That research was speeds and feeds.

So we know the speed should be around 400sfm for long-lasting tools. The feed rate is 0.004 to 0.020, depending on surface finish. And the depth of cut for roughing is 0.100-0.175 and finish of 0.010-0.050

My lathe is a 1HP lathe, it is more than capable of doing 0.005 at 0.125 in most metals. Unfortunately, it is down rated to 2/3HP because of the fake 3-phase. It can’t do it at 940 RPM.

Here’s the stupid in all of this, I should have been going slower with slightly deeper depth of cut. I was going to fast, 0.050 depth of cut and 0.007 IPR.

That high speed was throwing the chips.

When I got home, I slowed it way down. Turn at 270 RPM, which gives me between 212 SFM at 3 inches and 353 SFM.

Do you know what happened? Instead of chips flying 2 to 3 feet, there was a waterfall no more than 3 inches from the cutting point.

After got everything done, the collet chuck is running at 0.0002 TIR, or less. That is the best I can measure. I’ll test if that is repeatable today.

I brought the chuck and backplate inside to treat it with LPS-3.

I’m happy this is done. Next step? Turning some cutter/gear axles.

I started with a disk 5.5in in diameter, 2.25in thick. This weighed around 16 pounds. The final product is 2.0in thick, 5in at it’s widest, 3 inch registration boss for the spindle nose, 2.150 by 0.5 boss for chuck registration and indicating, through hole of 1 7/8 threaded to 8 TPI, with a registration of 2.25(?). Total weight, around 2.5 pounds.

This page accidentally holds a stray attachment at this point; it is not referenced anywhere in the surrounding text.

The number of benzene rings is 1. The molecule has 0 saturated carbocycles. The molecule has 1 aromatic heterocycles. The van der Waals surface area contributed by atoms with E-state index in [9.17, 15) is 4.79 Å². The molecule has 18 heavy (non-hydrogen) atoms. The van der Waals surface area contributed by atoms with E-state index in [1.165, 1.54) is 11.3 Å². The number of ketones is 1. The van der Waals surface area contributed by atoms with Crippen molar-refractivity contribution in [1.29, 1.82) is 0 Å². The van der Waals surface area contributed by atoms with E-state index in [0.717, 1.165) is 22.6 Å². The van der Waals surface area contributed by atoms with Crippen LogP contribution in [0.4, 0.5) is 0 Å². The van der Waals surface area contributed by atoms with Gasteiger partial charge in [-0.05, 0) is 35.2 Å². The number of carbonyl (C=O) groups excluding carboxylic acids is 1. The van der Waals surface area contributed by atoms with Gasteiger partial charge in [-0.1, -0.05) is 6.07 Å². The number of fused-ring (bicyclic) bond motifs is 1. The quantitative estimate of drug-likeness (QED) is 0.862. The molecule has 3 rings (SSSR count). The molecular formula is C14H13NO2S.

The rest of that was turned into chips.

Finally, there are three holes drilled and tapped for 8 mm x 1.25. I power tapped them. I’ve never had a tapping operation go so smoothly.

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By awa

One thought on “Cast Iron/Dura-Bar speeds, feeds and OUCH!”
  1. What is your advice to someone who wants to start learning machining? It seems a huge investment to just go out and buy a lathe and saw and start trying to build stuff blind. There is a local community college that offers a certification in machining, but it puts out master machinists and is 16 months, 8 hours a day, five days a week, and I can’t do that time commitment.

Only one rule: Don't be a dick.